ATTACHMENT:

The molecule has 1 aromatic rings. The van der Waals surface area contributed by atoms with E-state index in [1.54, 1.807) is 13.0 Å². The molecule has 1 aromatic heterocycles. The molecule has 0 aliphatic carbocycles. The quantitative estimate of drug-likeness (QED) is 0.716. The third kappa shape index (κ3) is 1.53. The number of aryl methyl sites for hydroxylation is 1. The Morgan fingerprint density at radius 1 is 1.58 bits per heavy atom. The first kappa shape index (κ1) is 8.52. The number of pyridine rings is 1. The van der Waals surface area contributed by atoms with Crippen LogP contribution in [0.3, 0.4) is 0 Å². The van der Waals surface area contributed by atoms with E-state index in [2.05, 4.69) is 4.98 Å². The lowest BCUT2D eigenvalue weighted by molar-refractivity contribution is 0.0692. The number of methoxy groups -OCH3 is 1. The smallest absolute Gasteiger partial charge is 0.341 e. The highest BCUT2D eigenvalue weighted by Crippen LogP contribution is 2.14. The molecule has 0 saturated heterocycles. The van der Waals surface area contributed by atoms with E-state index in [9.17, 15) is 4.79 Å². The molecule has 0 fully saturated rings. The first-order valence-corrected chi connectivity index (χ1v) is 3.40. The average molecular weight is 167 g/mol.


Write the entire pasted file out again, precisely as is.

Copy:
The molecule has 1 aromatic rings. The van der Waals surface area contributed by atoms with E-state index in [1.54, 1.807) is 13.0 Å². The molecule has 1 aromatic heterocycles. The molecule has 0 aliphatic carbocycles. The quantitative estimate of drug-likeness (QED) is 0.716. The third kappa shape index (κ3) is 1.53. The number of aryl methyl sites for hydroxylation is 1. The Morgan fingerprint density at radius 1 is 1.58 bits per heavy atom. The first kappa shape index (κ1) is 8.52. The number of pyridine rings is 1. The van der Waals surface area contributed by atoms with Crippen LogP contribution in [0.3, 0.4) is 0 Å². The van der Waals surface area contributed by atoms with E-state index in [2.05, 4.69) is 4.98 Å². The lowest BCUT2D eigenvalue weighted by molar-refractivity contribution is 0.0692. The number of methoxy groups -OCH3 is 1. The smallest absolute Gasteiger partial charge is 0.341 e. The highest BCUT2D eigenvalue weighted by Crippen LogP contribution is 2.14. The molecule has 0 saturated heterocycles. The van der Waals surface area contributed by atoms with E-state index in [9.17, 15) is 4.79 Å². The molecule has 0 fully saturated rings. The first-order valence-corrected chi connectivity index (χ1v) is 3.40. The average molecular weight is 167 g/mol.